The St. Matthew Islands (60[degrees] 15' N, 172[degrees]30' W) were discovered during a Russian Navy voyage of exploration into the northern Bering Sea in 1764-68, under the command of Lieutenant Synd (Coxe, 1803). Tn 1778, Captain James Cook, unaware of Synd's earlier discovery, reached the St. Matthew Islands and provided the name still used today (Fig. 1). Later these islands gained notoriety because of the many polar bears (Ursus maritimus) residing there during summer after the pack ice of winter had left the Bering Sea. In ships' logs of whalers present in the Bering Sea in the 1800s, the St. Matthew Islands were often referred to as the Bear Islands. In 1909, although the summer-resident polar bears no longer existed there, an executive order of President Theodore Roosevelt gave these islands protection as a biological reserve because of their large concentrations of nesting seabirds. Today the islands are within the Alaska Maritime National Wildlife Refuge and have Wilderness status (ANILCA, 1980).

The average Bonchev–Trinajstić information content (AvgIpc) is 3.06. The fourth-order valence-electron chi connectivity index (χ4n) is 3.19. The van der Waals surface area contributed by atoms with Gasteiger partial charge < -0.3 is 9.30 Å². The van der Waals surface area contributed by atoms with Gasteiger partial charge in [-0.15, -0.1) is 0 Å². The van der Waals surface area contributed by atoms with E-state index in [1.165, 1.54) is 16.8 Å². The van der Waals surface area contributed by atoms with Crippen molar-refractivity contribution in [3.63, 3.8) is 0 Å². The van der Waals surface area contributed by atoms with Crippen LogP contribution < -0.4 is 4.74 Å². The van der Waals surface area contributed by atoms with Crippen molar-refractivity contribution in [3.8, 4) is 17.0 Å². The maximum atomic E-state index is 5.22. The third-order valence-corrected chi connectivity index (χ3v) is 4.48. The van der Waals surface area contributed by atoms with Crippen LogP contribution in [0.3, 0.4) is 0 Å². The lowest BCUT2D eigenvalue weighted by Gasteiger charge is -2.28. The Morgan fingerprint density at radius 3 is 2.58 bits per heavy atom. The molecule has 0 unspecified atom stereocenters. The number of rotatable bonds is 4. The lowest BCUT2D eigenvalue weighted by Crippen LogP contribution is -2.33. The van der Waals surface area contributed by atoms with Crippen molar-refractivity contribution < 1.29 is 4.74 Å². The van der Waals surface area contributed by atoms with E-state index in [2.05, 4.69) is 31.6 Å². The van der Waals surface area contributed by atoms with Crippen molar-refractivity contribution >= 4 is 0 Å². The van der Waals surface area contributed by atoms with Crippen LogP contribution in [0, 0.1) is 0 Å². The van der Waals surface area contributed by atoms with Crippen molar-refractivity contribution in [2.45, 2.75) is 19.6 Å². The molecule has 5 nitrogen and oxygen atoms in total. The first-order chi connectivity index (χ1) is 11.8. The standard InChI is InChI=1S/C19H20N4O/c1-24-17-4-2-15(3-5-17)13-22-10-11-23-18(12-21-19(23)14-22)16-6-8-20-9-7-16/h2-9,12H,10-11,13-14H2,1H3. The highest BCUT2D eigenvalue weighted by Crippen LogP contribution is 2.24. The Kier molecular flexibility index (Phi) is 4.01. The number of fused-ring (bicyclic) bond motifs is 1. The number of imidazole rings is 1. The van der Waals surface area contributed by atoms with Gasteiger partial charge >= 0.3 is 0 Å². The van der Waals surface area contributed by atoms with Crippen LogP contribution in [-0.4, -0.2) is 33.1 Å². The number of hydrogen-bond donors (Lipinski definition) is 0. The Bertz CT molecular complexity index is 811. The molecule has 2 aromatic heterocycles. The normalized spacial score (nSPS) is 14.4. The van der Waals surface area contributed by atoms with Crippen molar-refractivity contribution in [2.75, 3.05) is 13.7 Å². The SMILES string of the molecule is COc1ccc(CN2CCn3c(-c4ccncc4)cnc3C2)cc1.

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The St. Matthew Islands were uninhabited when discovered in the 1760s and have remained so except for early (and largely unsuccessful) efforts by the Russians to establish a base from which to harvest furs and the overwinteiing of American trappers from Nome to harvest pelts of the white fox in the early 1900s (Rausch and Rausch, 1968). During World War II. Army Weather Service and Coast Guard personnel were stationed there to operate a weather station and LORAN navigational aid station, respectively. There is, however, evidence of earlier and brief human presence at the northern end of St. Matthew Island in the form of a single house pit, which upon partial excavation was found to be of the Inupiat (Inuit) whale hunting culture and dated at about 400 years BP (Frink et al., 2001). Subsequent archaeological reconnaissance of these islands has found no other evidence of human presence on the St. Matthew Islands prior to Synd's discovery (Dixon, 1999).